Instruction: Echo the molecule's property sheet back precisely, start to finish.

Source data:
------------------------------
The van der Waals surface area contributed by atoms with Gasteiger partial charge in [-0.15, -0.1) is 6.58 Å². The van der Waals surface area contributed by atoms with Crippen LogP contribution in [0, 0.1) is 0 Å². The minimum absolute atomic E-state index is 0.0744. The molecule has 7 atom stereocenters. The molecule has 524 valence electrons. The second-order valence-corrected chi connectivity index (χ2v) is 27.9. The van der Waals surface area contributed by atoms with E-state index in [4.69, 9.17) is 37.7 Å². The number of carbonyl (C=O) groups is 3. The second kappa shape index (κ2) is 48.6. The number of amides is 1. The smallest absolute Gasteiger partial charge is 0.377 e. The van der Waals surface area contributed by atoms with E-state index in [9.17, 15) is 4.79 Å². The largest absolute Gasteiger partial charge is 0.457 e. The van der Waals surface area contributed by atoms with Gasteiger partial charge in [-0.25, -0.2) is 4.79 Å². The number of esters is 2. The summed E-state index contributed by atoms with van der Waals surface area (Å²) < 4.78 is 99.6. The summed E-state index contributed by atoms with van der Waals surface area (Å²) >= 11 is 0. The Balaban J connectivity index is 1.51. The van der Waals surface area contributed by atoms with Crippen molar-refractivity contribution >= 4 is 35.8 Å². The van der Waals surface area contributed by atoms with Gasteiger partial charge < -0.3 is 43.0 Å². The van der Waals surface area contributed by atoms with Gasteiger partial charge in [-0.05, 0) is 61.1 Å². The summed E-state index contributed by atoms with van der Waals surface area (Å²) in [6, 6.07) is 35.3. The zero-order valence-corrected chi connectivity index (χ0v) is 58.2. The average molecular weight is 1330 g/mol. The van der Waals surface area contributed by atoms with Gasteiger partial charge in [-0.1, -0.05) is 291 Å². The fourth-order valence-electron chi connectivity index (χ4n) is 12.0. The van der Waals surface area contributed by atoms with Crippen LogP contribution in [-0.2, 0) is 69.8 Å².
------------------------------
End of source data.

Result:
The van der Waals surface area contributed by atoms with Gasteiger partial charge in [-0.15, -0.1) is 6.58 Å². The van der Waals surface area contributed by atoms with Crippen LogP contribution in [0, 0.1) is 0 Å². The minimum absolute atomic E-state index is 0.0744. The molecule has 7 atom stereocenters. The molecule has 524 valence electrons. The second-order valence-corrected chi connectivity index (χ2v) is 27.9. The van der Waals surface area contributed by atoms with E-state index in [4.69, 9.17) is 37.7 Å². The number of carbonyl (C=O) groups is 3. The second kappa shape index (κ2) is 48.6. The number of amides is 1. The smallest absolute Gasteiger partial charge is 0.377 e. The van der Waals surface area contributed by atoms with E-state index in [9.17, 15) is 4.79 Å². The largest absolute Gasteiger partial charge is 0.457 e. The van der Waals surface area contributed by atoms with Gasteiger partial charge in [-0.25, -0.2) is 4.79 Å². The number of esters is 2. The summed E-state index contributed by atoms with van der Waals surface area (Å²) < 4.78 is 99.6. The summed E-state index contributed by atoms with van der Waals surface area (Å²) >= 11 is 0. The Balaban J connectivity index is 1.51. The van der Waals surface area contributed by atoms with Crippen molar-refractivity contribution >= 4 is 35.8 Å². The van der Waals surface area contributed by atoms with Gasteiger partial charge < -0.3 is 43.0 Å². The van der Waals surface area contributed by atoms with Gasteiger partial charge in [-0.05, 0) is 61.1 Å². The summed E-state index contributed by atoms with van der Waals surface area (Å²) in [6, 6.07) is 35.3. The zero-order valence-corrected chi connectivity index (χ0v) is 58.2. The average molecular weight is 1330 g/mol. The van der Waals surface area contributed by atoms with Gasteiger partial charge in [-0.1, -0.05) is 291 Å². The fourth-order valence-electron chi connectivity index (χ4n) is 12.0. The van der Waals surface area contributed by atoms with Crippen LogP contribution in [-0.2, 0) is 69.8 Å².